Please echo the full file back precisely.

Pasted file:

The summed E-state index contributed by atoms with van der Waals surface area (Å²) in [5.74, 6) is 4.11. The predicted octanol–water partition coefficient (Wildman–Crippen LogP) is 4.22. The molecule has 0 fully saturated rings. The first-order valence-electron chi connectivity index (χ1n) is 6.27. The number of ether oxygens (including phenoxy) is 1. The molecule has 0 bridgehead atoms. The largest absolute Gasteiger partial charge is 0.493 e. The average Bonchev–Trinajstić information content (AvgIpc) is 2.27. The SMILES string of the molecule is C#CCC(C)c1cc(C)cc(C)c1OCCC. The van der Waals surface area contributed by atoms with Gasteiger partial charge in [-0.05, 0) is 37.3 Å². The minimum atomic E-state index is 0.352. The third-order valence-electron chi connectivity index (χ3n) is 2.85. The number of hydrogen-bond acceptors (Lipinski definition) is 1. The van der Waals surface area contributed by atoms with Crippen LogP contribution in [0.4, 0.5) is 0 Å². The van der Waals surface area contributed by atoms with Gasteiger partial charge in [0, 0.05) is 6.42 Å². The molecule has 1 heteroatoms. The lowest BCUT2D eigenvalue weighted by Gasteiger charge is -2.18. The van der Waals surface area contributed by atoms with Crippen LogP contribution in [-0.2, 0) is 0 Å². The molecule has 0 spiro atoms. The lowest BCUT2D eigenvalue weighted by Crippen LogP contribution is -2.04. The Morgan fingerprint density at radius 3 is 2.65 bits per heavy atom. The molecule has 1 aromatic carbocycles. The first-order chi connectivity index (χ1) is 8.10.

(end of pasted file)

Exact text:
The summed E-state index contributed by atoms with van der Waals surface area (Å²) in [5.74, 6) is 4.11. The predicted octanol–water partition coefficient (Wildman–Crippen LogP) is 4.22. The molecule has 0 fully saturated rings. The first-order valence-electron chi connectivity index (χ1n) is 6.27. The number of ether oxygens (including phenoxy) is 1. The molecule has 0 bridgehead atoms. The largest absolute Gasteiger partial charge is 0.493 e. The average Bonchev–Trinajstić information content (AvgIpc) is 2.27. The SMILES string of the molecule is C#CCC(C)c1cc(C)cc(C)c1OCCC. The van der Waals surface area contributed by atoms with Gasteiger partial charge in [-0.05, 0) is 37.3 Å². The minimum atomic E-state index is 0.352. The third-order valence-electron chi connectivity index (χ3n) is 2.85. The number of hydrogen-bond acceptors (Lipinski definition) is 1. The van der Waals surface area contributed by atoms with Crippen LogP contribution in [0.4, 0.5) is 0 Å². The van der Waals surface area contributed by atoms with Gasteiger partial charge in [0, 0.05) is 6.42 Å². The molecule has 1 heteroatoms. The lowest BCUT2D eigenvalue weighted by Gasteiger charge is -2.18. The van der Waals surface area contributed by atoms with Crippen LogP contribution in [-0.2, 0) is 0 Å². The molecule has 0 spiro atoms. The lowest BCUT2D eigenvalue weighted by Crippen LogP contribution is -2.04. The Morgan fingerprint density at radius 3 is 2.65 bits per heavy atom. The molecule has 1 aromatic carbocycles. The first-order chi connectivity index (χ1) is 8.10.